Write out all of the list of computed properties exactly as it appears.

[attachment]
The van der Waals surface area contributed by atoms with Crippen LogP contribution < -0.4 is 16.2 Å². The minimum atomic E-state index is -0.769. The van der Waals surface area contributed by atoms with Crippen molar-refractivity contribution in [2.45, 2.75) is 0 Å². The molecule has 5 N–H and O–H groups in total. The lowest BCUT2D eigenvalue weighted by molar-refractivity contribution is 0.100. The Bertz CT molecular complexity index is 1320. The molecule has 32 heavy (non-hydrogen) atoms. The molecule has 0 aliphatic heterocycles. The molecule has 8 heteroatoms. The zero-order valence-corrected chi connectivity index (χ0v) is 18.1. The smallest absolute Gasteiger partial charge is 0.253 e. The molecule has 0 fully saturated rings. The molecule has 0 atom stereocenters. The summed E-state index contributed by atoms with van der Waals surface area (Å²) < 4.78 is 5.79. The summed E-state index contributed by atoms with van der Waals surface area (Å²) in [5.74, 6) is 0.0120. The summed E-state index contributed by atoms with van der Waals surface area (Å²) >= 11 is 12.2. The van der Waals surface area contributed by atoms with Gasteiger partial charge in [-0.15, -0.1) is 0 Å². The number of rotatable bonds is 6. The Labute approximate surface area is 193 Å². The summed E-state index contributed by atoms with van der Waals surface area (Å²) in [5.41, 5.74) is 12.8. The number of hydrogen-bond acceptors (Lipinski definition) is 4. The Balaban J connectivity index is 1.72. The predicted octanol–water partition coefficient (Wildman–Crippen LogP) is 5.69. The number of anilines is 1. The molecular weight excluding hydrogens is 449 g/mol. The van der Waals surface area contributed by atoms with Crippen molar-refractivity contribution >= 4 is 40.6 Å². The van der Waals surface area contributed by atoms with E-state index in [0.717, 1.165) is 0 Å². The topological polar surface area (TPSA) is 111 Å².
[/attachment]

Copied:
The van der Waals surface area contributed by atoms with Crippen LogP contribution < -0.4 is 16.2 Å². The minimum atomic E-state index is -0.769. The van der Waals surface area contributed by atoms with Crippen molar-refractivity contribution in [2.45, 2.75) is 0 Å². The molecule has 5 N–H and O–H groups in total. The lowest BCUT2D eigenvalue weighted by molar-refractivity contribution is 0.100. The Bertz CT molecular complexity index is 1320. The molecule has 32 heavy (non-hydrogen) atoms. The molecule has 0 aliphatic heterocycles. The molecule has 8 heteroatoms. The zero-order valence-corrected chi connectivity index (χ0v) is 18.1. The smallest absolute Gasteiger partial charge is 0.253 e. The molecule has 0 fully saturated rings. The molecule has 0 atom stereocenters. The summed E-state index contributed by atoms with van der Waals surface area (Å²) < 4.78 is 5.79. The summed E-state index contributed by atoms with van der Waals surface area (Å²) in [5.74, 6) is 0.0120. The summed E-state index contributed by atoms with van der Waals surface area (Å²) >= 11 is 12.2. The van der Waals surface area contributed by atoms with Gasteiger partial charge in [-0.15, -0.1) is 0 Å². The number of rotatable bonds is 6. The Labute approximate surface area is 193 Å². The summed E-state index contributed by atoms with van der Waals surface area (Å²) in [5.41, 5.74) is 12.8. The number of hydrogen-bond acceptors (Lipinski definition) is 4. The Balaban J connectivity index is 1.72. The predicted octanol–water partition coefficient (Wildman–Crippen LogP) is 5.69. The number of anilines is 1. The molecular weight excluding hydrogens is 449 g/mol. The van der Waals surface area contributed by atoms with Crippen molar-refractivity contribution >= 4 is 40.6 Å². The van der Waals surface area contributed by atoms with E-state index in [0.717, 1.165) is 0 Å². The topological polar surface area (TPSA) is 111 Å².